However, one thing present in this movie is what was missing from X-Men Apocalpyse and Independence Day Resurgence – a decent amount of humour. There’s a fair number of amusing lines, including one that refers to a (cue spoiler heading) tracking device I very nearly burst out laughing at that one, but as it was otherwise quiet onscreen I could hear that no-one else was, so I ended up stifling a big laugh. Later on, when noisy battles etc were going on, a couple of laughs could flow more easily. In fact, it’s probably better that I didn’t let out a big laugh as, when I’m at home, I tend to emit a singular, Edna Krabappel-type “HA!”
In addition, there’s another case of there being a difference between how a line is delivered in the trailer and the film. I recently mentioned Chris Hemsworth answering the phone in Ghostbusters, and how it was much better in the trailer. In this film, you know Idris Elba’s “I-am-coun-ting-on-it” line? Well, the trailer has a definitive stop, there, but in the film, it carries on slightly, watering it down in the process.
I’ve never been a fan of Chris Pine as his acting has been very wooden (Pine… wooden… geddit?) but this time, things actually seem to have come together and he’s settled into the role reasonably well. For me, no-one can be the real Kirk other than William Shatner, but he’s alright in this one. The rest are as good or bad as they have been previously. Most are fine (and mostly, what I remember about the film is Zoe Saldana running around in knee-high boots and a mini-skirt), But Simon Pegg‘s Scots accent is still appalling.
Oh, and I loved hearing Sabotage by The Beastie Boys, but I didn’t like that they had a truncated version of it. Now, if that had run for the entire length of the song like a pop video… 😀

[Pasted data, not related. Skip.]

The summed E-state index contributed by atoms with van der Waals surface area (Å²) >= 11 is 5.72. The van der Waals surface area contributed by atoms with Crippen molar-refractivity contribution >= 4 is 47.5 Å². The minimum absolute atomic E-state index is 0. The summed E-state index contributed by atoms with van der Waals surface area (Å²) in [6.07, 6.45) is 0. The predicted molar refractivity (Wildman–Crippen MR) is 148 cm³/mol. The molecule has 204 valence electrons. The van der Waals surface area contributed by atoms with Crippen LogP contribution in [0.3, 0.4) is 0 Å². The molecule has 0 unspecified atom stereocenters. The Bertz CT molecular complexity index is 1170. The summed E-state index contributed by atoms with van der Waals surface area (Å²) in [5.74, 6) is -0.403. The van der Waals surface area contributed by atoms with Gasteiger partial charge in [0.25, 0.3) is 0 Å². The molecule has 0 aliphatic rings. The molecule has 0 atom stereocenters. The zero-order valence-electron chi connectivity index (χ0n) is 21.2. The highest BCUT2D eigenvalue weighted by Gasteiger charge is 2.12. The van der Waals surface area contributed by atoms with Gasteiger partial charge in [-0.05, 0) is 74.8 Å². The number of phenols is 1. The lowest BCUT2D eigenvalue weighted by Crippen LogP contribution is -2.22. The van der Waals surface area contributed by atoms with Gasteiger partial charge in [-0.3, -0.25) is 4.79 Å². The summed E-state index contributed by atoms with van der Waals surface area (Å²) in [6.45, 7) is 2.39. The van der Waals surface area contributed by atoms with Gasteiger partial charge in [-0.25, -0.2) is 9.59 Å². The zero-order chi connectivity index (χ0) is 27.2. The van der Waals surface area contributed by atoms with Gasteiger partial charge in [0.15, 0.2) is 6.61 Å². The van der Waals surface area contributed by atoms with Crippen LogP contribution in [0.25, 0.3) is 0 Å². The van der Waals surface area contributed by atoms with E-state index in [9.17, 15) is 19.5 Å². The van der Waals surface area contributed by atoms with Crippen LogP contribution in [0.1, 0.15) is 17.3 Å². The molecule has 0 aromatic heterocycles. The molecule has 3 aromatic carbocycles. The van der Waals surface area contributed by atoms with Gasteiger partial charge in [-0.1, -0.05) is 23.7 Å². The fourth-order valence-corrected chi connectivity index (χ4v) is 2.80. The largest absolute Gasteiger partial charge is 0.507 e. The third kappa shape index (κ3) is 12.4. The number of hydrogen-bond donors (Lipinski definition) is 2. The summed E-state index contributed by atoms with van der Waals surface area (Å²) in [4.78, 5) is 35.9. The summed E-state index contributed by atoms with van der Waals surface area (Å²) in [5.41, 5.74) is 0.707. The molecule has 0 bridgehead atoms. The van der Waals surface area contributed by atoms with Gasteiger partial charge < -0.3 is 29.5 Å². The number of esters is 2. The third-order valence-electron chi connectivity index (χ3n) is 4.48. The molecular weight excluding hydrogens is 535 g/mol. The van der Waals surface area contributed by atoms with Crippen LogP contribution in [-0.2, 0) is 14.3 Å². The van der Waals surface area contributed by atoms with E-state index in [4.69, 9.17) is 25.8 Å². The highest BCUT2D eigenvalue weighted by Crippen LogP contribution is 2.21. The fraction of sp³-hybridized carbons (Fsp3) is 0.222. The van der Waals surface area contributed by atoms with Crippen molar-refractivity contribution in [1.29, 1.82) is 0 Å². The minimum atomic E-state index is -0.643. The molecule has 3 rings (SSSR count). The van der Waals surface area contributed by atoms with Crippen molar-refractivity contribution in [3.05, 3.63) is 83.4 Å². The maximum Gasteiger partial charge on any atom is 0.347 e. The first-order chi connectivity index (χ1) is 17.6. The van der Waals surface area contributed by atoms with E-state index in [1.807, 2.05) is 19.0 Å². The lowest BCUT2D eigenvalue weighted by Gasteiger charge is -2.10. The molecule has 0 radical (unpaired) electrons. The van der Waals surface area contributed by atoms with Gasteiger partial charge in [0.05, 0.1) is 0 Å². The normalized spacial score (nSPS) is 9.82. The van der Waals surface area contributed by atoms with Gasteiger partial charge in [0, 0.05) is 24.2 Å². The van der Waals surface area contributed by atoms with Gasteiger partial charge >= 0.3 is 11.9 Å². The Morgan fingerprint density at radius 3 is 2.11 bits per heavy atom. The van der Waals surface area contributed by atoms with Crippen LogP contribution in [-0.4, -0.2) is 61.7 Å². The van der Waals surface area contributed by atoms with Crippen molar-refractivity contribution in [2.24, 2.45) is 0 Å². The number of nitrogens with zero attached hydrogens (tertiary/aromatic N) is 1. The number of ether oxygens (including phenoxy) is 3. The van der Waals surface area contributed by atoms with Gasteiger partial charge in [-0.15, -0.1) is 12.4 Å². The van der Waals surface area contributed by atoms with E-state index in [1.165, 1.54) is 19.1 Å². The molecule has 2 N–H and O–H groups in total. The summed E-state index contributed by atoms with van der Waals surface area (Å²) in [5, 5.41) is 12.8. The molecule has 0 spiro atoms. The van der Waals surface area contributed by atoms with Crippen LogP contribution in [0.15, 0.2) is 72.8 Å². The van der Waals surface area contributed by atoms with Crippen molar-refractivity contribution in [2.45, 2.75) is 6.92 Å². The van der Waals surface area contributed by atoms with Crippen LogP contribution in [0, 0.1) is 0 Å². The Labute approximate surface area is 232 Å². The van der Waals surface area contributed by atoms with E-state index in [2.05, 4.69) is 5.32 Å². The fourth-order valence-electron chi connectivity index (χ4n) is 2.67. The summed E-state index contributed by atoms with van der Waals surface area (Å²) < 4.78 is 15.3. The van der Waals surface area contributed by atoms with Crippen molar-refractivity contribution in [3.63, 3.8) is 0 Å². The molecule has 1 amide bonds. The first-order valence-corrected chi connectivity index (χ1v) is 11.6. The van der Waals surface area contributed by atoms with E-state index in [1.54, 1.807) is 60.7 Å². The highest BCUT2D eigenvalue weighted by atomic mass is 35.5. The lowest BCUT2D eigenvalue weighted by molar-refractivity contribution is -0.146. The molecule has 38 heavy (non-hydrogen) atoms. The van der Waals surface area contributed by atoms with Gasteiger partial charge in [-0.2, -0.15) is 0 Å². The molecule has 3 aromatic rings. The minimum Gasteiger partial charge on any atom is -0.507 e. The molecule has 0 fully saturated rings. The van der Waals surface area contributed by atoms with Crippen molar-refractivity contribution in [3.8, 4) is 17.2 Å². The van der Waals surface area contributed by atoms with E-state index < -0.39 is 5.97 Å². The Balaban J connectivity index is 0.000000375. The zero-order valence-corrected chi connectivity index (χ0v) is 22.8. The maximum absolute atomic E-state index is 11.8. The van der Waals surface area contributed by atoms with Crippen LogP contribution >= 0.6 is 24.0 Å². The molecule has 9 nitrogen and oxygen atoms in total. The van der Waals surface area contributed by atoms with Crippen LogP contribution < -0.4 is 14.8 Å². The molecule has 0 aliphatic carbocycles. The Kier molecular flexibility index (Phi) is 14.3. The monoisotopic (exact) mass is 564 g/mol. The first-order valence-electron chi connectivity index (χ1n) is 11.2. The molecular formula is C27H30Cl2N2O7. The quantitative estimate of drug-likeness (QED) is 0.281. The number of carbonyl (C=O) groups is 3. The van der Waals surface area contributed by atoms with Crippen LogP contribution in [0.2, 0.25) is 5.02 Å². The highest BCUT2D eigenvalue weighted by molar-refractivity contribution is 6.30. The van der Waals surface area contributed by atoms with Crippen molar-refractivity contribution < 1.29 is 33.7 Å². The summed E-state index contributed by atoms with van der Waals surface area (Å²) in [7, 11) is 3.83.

Now, who to replace Chekov, since Anton Yelchin has sadly passed away? Well, JJ Abrams said before this film’s release that they will not recast him. My thought is… (and I’ll have to add a spoiler for anyone who hasn’t seen ‘Beyond‘)
A few things about the end credits as well as a late moment (big spoiler)
On the aspect of the lights over the end credits, which I last detailed when I saw Ghostbusters, this is something they’re reviewing, since following a discussion I had there afterwards, I understand the lights should be morelike they way they are during the trailers (which in my experience is the same as with the trailers that follow) and the lights that are on allow people to enter and use stairs without any health and safety issues, whilst not intruding upon the screen and obliterating the credits. As for the cleaners coming in at the end while audience members are still present, while it happened again today and I had to ask for those overbright lights to be switched off, I also understand that is something the staff have been told not to do and it will be re-communicated to them again shortly.
Running time: 122 minutes
Studio: Paramount Pictures
Cinema: Vue Lowry
Format: 2.35:1 (ARRIRAW (3.4K), Anamorphic Master Scope, Redcode RAW (6K) – some shots)
Released: July 22nd 2016
Director: Justin Lin
Producers: JJ Abrams, Bryan Burk and Roberto Orci
Screenplay: Simon Pegg, Doug Jung, Roberto Orci, Patrick McKay and John D Payne (based on the Star Trek TV series created by Gene Roddenberry)
Music: Michael Giacchino
Captain James T. Kirk: Chris Pine
Commander Spock: Zachary Quinto
Doctor ‘Bones’ McCoy: Karl Urban
Lieutenant Uhura: Zoe Saldana
Montgomery ‘Scotty’ Scott: Simon Pegg
Sulu: John Cho
Chekov: Anton Yelchin
Krall: Idris Elba
Jaylah: Sofia Boutella
Manas: Joe Taslim
Kalara: Lydia Wilson
Keenser: Deep Roy
Ensign Syl: Melissa Roxburgh
Tyvanna: Anita Brown
Ben: Doug Jung
Fi’Ja: Danny Pudi
Zavanko: Kim Kold
Hider: Fraser Aitcheson
Blue Shirt: Matthew MacCaull
Blue Shirt: Emy Aneke
Commodore Paris: Shohreh Aghdashloo
Commander Finnegan: Greg Grunberg
Reviewer of movies, videogames and music since 1994. Aortic valve operation survivor from the same year. Running DVDfever.co.uk since 2000. Nobel Peace Prize winner 2021.